[4] Hard forks are speciation events. Their potentialities in this regard tend to be eclipsed by the implicit ideal of integrity conservation. This orientation is an inevitable outcome of Bitcoin’s lineal generative problems and a developmental history in which forks are defined – with perfect if one-sided accuracy – as consensus failures. Bitcoin was not designed to split. It has nevertheless emerged as something that looks very much like a cladistic engine, or digital disintegration machine. Nakamoto Consensus is already a selection mechanism. It excludes anomalies (modeled as double-spending events). Entirely consistent with this function, although beyond its primary scope, is the operationalization of the fork as an origin of species. Crypto-Current predicts the mutation of certain blockchain lineages in this direction, even if the name ‘Bitcoin’ is reserved – ever more explicitly – for the mainstream tendency that refuses it.

[5] For an explicit acknowledgment of the crypto-currency protocol as a constitution, see:

[6] The list of crypto-currency terminological ironies can be augmented by the oddity that ‘Bitcoin Core’ is the party of decentralization, at least according to their own account of the stakes. The Core case rests on the proposition that decentralization is facilitated by minimizing the system resources required to run a full node. Disintegration of governance within the Bitcoin ecology has no other rigorous basis. Only those players running a full node are producing security. Their opponents are defined by their comparative (and perhaps even absolute) relaxation on the block-size question (and thus about the prospects of increasing the system resources required to operate a full node).

[7] In the world of code, the line between engagement and commentary is – finally – impossible to draw with confidence. The sense acquired by a ‘comment’ in computer science, to describe a remark attached to a program that will be ignored by the compiler, is of obvious relevance. It is between the formally executable segments of a program and those extraneous elements which have been formally determined as non-executable that the wavering line between ‘action’ and ‘reflection’ is now drawn.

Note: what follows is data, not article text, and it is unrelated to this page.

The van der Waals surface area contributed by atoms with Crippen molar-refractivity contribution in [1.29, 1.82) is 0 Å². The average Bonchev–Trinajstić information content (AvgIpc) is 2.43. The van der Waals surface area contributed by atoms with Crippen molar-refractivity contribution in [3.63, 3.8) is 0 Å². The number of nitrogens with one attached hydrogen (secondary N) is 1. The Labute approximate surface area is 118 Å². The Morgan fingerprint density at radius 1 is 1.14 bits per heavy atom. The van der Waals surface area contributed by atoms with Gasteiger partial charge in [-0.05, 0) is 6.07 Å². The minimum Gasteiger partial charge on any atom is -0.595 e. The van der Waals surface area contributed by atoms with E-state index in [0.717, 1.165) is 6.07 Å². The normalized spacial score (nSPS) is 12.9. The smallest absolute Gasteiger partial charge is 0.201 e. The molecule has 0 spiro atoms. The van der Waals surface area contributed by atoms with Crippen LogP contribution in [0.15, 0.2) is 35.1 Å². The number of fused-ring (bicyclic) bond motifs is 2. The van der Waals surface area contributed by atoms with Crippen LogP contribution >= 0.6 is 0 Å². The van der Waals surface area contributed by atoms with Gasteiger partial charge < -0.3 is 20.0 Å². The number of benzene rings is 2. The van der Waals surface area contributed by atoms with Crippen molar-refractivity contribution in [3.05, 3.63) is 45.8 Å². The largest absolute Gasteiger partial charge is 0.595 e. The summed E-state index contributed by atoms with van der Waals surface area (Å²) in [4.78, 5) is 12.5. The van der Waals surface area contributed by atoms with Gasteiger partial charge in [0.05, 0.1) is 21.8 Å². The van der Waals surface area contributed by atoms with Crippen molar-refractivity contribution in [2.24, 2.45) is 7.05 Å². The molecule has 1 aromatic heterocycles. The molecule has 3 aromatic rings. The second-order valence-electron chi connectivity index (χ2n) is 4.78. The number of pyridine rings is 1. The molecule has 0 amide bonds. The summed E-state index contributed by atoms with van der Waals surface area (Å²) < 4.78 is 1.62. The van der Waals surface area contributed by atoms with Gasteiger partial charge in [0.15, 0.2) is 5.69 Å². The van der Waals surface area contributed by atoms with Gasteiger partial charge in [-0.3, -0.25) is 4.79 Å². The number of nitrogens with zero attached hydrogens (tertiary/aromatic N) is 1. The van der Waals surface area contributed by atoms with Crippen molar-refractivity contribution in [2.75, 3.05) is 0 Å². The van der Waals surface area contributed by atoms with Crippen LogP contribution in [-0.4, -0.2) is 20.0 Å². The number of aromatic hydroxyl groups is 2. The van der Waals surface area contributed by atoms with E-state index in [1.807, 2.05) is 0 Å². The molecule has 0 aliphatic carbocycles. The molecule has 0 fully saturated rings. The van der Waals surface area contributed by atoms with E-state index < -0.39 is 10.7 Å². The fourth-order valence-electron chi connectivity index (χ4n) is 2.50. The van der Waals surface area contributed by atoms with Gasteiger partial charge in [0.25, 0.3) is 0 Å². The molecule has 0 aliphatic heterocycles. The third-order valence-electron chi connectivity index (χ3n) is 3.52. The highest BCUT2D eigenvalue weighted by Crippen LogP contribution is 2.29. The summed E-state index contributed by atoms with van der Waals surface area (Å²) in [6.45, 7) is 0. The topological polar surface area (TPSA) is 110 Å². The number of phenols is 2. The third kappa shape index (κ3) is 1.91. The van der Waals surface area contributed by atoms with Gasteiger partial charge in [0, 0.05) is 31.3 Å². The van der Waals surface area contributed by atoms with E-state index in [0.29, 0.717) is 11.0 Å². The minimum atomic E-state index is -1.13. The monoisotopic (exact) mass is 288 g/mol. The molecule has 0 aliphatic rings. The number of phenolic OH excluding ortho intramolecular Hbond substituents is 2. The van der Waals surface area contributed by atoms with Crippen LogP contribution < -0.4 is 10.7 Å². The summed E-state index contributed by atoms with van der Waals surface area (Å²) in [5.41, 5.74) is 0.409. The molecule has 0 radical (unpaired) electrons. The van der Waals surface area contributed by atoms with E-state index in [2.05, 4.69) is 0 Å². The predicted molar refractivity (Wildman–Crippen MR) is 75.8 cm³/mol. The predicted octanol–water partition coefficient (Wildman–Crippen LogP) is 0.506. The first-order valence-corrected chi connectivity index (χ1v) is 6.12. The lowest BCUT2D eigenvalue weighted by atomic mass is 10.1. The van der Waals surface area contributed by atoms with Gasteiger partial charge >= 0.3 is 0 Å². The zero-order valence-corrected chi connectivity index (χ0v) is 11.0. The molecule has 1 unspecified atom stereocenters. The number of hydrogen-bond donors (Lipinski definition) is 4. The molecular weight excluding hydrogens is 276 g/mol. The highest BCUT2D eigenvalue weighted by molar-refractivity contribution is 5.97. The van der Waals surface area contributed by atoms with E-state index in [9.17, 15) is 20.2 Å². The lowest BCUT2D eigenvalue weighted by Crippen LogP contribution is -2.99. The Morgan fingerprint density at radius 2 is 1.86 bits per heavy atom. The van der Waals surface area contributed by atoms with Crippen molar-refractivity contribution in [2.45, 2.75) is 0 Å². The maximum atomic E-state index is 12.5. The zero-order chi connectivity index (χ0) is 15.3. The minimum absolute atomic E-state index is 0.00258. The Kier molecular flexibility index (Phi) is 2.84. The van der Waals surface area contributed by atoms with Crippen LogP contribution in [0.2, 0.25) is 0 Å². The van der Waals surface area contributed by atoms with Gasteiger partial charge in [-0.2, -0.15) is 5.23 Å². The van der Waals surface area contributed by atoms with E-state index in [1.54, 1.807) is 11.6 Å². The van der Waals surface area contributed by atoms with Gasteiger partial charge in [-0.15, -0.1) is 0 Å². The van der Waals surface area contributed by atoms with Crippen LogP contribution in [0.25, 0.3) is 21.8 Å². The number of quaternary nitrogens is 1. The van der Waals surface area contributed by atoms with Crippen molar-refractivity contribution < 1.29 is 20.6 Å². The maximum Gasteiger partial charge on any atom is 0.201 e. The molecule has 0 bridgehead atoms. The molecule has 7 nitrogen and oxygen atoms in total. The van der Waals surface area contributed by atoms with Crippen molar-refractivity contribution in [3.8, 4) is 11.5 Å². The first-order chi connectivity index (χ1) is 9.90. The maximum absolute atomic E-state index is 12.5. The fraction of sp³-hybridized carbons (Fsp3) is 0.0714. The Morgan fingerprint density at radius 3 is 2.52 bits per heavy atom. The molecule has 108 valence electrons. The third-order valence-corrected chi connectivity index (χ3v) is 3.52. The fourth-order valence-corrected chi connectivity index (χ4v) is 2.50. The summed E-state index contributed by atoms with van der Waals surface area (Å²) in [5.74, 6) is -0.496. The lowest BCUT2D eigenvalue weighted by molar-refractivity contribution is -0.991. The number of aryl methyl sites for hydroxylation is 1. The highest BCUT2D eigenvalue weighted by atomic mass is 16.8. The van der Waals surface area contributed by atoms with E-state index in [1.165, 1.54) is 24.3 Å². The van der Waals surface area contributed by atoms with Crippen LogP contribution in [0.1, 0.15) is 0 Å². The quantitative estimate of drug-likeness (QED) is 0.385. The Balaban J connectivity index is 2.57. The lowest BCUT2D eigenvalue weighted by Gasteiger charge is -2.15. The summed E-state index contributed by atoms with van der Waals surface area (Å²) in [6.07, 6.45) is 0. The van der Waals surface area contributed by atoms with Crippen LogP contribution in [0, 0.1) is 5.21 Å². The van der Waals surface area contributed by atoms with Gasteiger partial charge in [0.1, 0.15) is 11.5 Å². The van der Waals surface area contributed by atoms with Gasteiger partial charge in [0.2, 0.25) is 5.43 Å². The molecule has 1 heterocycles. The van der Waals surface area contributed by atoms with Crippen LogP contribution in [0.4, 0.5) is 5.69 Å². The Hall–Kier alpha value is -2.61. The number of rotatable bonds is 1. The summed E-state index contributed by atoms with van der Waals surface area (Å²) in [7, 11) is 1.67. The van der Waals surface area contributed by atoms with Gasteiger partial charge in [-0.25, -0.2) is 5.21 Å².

[8] “Accenture’s global head of financial services, Richard Lumb, said that the development was about ‘adapting the blockchain to the corporate world’ in order to ‘make it pragmatic and useful for the financial services sector.’ […] Accenture aims to create a so-called permissioned blockchain — an invitation-only implementation of the technology, and the one currently favored by banks. That’s in contrast to permissionless blockchains, such as Bitcoin, which rely on the fact that they can’t be edited as a means of providing an immutable record of transactions. Accenture insists that the feature would be used only in ‘extraordinary circumstances,’ so that troublesome errors could be undone. […] Blockchain purists, however, seem unimpressed by the idea. …”

It would be difficult to improve upon this illustration of the appetite for fundamental compromise that characterizes Mainstreamer opinion.

[9] As the ‘Bitcoin Unlimited: Articles of Federation’ argues: “In the Bitcoin Core variant … we see a project controlled by a small group of developers employed by finance-oriented for profit startup companies, and the emergence of corporate products (Lightning network, Side-chains and permissioned ledgers) that would materially benefit from a Bitcoin network that is incapable of handling the transactional demand required for a worldwide public good.”

[10] Szabo:

[11] Source:

[12] ‘Marc Andreessen: In 20 years, we’ll talk about Bitcoin like we talk about the Internet today’:

[13] Van Wirdum’s article was described by Adam Back (on Twitter) as the “Best article yet on what Bitcoin ‘is’ & why decentralisation is necessary.”

[14] Szabo: